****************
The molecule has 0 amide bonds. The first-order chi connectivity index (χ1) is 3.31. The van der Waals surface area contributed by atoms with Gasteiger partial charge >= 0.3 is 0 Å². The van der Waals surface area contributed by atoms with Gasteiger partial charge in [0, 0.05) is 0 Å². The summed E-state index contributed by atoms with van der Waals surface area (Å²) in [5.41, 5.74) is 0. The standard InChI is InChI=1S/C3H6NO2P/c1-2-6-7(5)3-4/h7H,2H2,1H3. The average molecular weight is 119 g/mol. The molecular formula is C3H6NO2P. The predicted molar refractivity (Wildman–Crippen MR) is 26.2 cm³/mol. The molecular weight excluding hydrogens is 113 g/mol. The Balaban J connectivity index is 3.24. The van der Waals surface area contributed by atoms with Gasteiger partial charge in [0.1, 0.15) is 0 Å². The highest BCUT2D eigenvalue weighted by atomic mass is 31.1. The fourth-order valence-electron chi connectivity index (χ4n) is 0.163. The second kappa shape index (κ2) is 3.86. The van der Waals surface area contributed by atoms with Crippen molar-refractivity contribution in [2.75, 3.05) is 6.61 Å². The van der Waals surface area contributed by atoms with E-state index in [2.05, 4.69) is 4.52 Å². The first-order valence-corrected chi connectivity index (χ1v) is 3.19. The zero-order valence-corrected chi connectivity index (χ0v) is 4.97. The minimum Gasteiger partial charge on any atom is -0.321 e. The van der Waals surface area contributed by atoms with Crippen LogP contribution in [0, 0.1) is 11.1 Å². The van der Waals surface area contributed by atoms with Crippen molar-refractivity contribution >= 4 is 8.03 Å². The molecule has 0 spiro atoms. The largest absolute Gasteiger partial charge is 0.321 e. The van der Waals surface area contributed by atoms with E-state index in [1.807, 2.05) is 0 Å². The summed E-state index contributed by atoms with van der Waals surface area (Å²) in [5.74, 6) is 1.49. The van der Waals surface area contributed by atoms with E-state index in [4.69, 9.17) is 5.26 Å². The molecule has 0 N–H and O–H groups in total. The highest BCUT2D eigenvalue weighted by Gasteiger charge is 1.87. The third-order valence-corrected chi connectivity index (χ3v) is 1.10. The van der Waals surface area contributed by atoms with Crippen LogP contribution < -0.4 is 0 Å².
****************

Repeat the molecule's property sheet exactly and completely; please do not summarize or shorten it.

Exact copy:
The molecule has 0 amide bonds. The first-order chi connectivity index (χ1) is 3.31. The van der Waals surface area contributed by atoms with Gasteiger partial charge >= 0.3 is 0 Å². The van der Waals surface area contributed by atoms with Gasteiger partial charge in [0, 0.05) is 0 Å². The summed E-state index contributed by atoms with van der Waals surface area (Å²) in [5.41, 5.74) is 0. The standard InChI is InChI=1S/C3H6NO2P/c1-2-6-7(5)3-4/h7H,2H2,1H3. The average molecular weight is 119 g/mol. The molecular formula is C3H6NO2P. The predicted molar refractivity (Wildman–Crippen MR) is 26.2 cm³/mol. The molecular weight excluding hydrogens is 113 g/mol. The Balaban J connectivity index is 3.24. The van der Waals surface area contributed by atoms with Gasteiger partial charge in [0.1, 0.15) is 0 Å². The highest BCUT2D eigenvalue weighted by atomic mass is 31.1. The fourth-order valence-electron chi connectivity index (χ4n) is 0.163. The second kappa shape index (κ2) is 3.86. The van der Waals surface area contributed by atoms with Crippen molar-refractivity contribution in [2.75, 3.05) is 6.61 Å². The van der Waals surface area contributed by atoms with E-state index in [2.05, 4.69) is 4.52 Å². The first-order valence-corrected chi connectivity index (χ1v) is 3.19. The zero-order valence-corrected chi connectivity index (χ0v) is 4.97. The minimum Gasteiger partial charge on any atom is -0.321 e. The van der Waals surface area contributed by atoms with Crippen LogP contribution in [0, 0.1) is 11.1 Å². The van der Waals surface area contributed by atoms with Crippen molar-refractivity contribution >= 4 is 8.03 Å². The molecule has 0 spiro atoms. The largest absolute Gasteiger partial charge is 0.321 e. The van der Waals surface area contributed by atoms with E-state index in [1.807, 2.05) is 0 Å². The summed E-state index contributed by atoms with van der Waals surface area (Å²) in [5.74, 6) is 1.49. The van der Waals surface area contributed by atoms with E-state index in [4.69, 9.17) is 5.26 Å². The molecule has 0 N–H and O–H groups in total. The highest BCUT2D eigenvalue weighted by Gasteiger charge is 1.87. The third-order valence-corrected chi connectivity index (χ3v) is 1.10. The van der Waals surface area contributed by atoms with Crippen LogP contribution < -0.4 is 0 Å².